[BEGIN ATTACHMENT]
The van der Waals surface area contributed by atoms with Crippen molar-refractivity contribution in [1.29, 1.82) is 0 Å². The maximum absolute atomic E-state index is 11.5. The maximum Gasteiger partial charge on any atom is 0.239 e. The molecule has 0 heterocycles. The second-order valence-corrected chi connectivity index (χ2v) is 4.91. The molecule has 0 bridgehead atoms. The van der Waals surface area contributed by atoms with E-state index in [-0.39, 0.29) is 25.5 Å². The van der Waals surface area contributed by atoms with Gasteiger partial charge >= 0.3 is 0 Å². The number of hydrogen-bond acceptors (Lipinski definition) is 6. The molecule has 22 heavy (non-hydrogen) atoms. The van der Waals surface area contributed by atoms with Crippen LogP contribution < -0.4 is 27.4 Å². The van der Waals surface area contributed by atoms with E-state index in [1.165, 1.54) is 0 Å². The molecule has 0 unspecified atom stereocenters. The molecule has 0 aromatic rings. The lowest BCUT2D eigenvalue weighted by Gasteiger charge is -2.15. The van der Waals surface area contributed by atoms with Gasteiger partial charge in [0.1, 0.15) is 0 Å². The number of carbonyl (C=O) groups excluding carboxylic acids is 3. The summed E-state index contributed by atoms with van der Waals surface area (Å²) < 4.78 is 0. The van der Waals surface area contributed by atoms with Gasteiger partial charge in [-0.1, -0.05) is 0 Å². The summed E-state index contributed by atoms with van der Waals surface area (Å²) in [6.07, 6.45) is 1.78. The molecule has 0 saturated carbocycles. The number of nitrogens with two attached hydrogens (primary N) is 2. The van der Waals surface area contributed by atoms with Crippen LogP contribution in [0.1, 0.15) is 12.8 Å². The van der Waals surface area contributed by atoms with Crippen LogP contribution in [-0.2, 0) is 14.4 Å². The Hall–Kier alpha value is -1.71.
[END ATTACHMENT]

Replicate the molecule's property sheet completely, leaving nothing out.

The van der Waals surface area contributed by atoms with Crippen molar-refractivity contribution in [1.29, 1.82) is 0 Å². The maximum absolute atomic E-state index is 11.5. The maximum Gasteiger partial charge on any atom is 0.239 e. The molecule has 0 heterocycles. The second-order valence-corrected chi connectivity index (χ2v) is 4.91. The molecule has 0 bridgehead atoms. The van der Waals surface area contributed by atoms with E-state index in [-0.39, 0.29) is 25.5 Å². The van der Waals surface area contributed by atoms with Gasteiger partial charge >= 0.3 is 0 Å². The number of hydrogen-bond acceptors (Lipinski definition) is 6. The molecule has 22 heavy (non-hydrogen) atoms. The van der Waals surface area contributed by atoms with Crippen LogP contribution < -0.4 is 27.4 Å². The van der Waals surface area contributed by atoms with E-state index in [1.165, 1.54) is 0 Å². The molecule has 0 unspecified atom stereocenters. The molecule has 0 aromatic rings. The lowest BCUT2D eigenvalue weighted by Gasteiger charge is -2.15. The van der Waals surface area contributed by atoms with Gasteiger partial charge in [0.1, 0.15) is 0 Å². The number of carbonyl (C=O) groups excluding carboxylic acids is 3. The summed E-state index contributed by atoms with van der Waals surface area (Å²) < 4.78 is 0. The van der Waals surface area contributed by atoms with Gasteiger partial charge in [-0.1, -0.05) is 0 Å². The summed E-state index contributed by atoms with van der Waals surface area (Å²) in [6.07, 6.45) is 1.78. The molecule has 0 saturated carbocycles. The number of nitrogens with two attached hydrogens (primary N) is 2. The van der Waals surface area contributed by atoms with Crippen LogP contribution in [0.1, 0.15) is 12.8 Å². The van der Waals surface area contributed by atoms with Crippen LogP contribution in [-0.2, 0) is 14.4 Å². The Hall–Kier alpha value is -1.71.